Tornadoes in Australia

Most people associate tornadoes with the US, but tornadoes have been recorded in Australia since at least one hundred years.

The Bureau of Meteorlogy has 160 tornado reports on file in Victoria alone dating from 1918. WA, NT, Tasmania and southern QLD are also known to produce tornadoes.

29.09.1992 – F3 tornado near South Kolan, near Maryborough, QLD (see image above)

25.08.1999 – a 50-100 m wide and 8-9 km long tornado ripped roofs of buildings in Fremantle, WA. (see image left)

May 18 2003 – F2 tornado in Bendigo, VIC, cut a narrow swathe, ~500m wide and ~7km long, damaging over 50 houses.

20th Jan 2005 – A tornado near Coonabarabran killed dozens of sheep and cows which happened to be in it's 300 meter wide and about 5km long path.

Image on the right shows that Tornado forming

20 March, 2007 – Rangers at Kakadu National Park had a lucky escape when a 300m wide and 3km long tornado with winds estimated at between 230 and 270 km/h passed near the Mary River Ranger Station (image below).

F-Scale rating







Wind speed (km/h)







While most Australian tornadoes have been F0 or F1 rated, the most intense was rated F4 on the Fujita scale


Australia's Top Tornadoes

The Most Destructive

On the afternoon of 4 November 1973, intense thunderstorms built up west of Brisbane. One particularly active storm generated several funnel clouds, at least one of which touched down as a strong tornado west of the city. At one house in its path only the water pipes remained! The tornado continued through Brisbane’s western and southern suburbs, damaging nearly 1,400 buildings casuing millions of dollars of damage. No deaths occurred, but many were injured. This tornado had a path length of 51km, with peak wind-speeds estimated at over 250km/h; however American meteorologists studying the event concluded that the wind-speeds could have topped 300km/h. This tornado remains the most damaging in Australia to date.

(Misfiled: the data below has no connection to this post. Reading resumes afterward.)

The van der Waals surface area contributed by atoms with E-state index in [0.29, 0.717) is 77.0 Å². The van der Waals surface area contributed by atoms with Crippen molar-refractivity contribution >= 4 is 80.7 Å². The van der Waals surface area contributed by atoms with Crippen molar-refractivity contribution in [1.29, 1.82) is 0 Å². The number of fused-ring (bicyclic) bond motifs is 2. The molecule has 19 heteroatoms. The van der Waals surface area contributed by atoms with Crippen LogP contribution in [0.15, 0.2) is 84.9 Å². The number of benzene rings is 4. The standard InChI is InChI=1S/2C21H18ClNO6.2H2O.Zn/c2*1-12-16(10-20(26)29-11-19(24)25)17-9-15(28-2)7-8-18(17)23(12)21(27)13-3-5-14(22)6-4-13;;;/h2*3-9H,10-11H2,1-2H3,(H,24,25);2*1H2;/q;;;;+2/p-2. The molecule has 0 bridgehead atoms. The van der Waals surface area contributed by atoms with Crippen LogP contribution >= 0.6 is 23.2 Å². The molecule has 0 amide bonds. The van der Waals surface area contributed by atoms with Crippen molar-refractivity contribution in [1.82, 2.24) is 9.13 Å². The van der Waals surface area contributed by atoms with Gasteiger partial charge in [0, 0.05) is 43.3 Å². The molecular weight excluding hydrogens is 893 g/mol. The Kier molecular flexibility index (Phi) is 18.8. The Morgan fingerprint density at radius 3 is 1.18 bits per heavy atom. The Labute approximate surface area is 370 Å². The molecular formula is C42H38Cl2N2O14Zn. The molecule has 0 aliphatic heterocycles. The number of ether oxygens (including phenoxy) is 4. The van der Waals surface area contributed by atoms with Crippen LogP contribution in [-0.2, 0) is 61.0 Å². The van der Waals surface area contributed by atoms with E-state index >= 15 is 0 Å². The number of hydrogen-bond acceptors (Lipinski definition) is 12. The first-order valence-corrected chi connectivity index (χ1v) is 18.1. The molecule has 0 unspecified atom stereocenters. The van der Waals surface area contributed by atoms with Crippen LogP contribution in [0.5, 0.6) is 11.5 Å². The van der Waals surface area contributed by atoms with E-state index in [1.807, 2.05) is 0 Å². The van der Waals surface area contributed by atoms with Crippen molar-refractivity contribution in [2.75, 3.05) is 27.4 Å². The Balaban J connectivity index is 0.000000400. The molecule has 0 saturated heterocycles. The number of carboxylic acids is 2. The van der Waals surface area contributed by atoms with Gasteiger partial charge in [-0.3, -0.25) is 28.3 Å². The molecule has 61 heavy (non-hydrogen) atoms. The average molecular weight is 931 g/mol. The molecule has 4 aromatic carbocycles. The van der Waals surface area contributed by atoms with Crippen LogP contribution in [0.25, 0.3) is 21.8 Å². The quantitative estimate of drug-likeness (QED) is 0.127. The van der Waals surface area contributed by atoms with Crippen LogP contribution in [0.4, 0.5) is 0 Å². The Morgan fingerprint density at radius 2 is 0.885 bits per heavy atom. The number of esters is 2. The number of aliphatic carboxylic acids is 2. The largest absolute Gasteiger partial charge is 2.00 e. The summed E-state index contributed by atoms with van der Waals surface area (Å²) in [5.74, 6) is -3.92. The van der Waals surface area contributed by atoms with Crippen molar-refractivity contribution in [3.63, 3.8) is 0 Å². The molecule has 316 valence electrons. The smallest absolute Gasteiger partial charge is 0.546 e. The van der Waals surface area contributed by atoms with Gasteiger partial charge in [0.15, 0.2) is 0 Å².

The Deadliest

Southern Queensland was also the site of perhaps Australia’s deadliest tornado, with three people killed at Kin Kin (a small community between Gympie and Noosa) on 14 August 1971.

The Most Intense (image on right)

On 29 November 1992 the most intense tornado was recorded in Bucca, west of Bundaberg, QLD - with a Fujita rating of F4. Cricket ball sized hail accompanied the storm.

What can we expect in the Future?

It is prudent to expect and plan for even stronger tornadoes in Australia as global warming takes effect. Since 1% of all tornadoes cause for 67% of all tornado related death, any increase in tornado strenght and frequency can lead to large increases in fatalities and damages.

Maybe here a look to the USA can give us an idea of things to come:
06. Mai 2007 – A one mile (over 1500meters) wide tornado with about 330km/h winds killed nine people and destroyed 90% of buildings in Greensburg, southern Kansas.

Let's stop global warming before we get such monsters in Australia!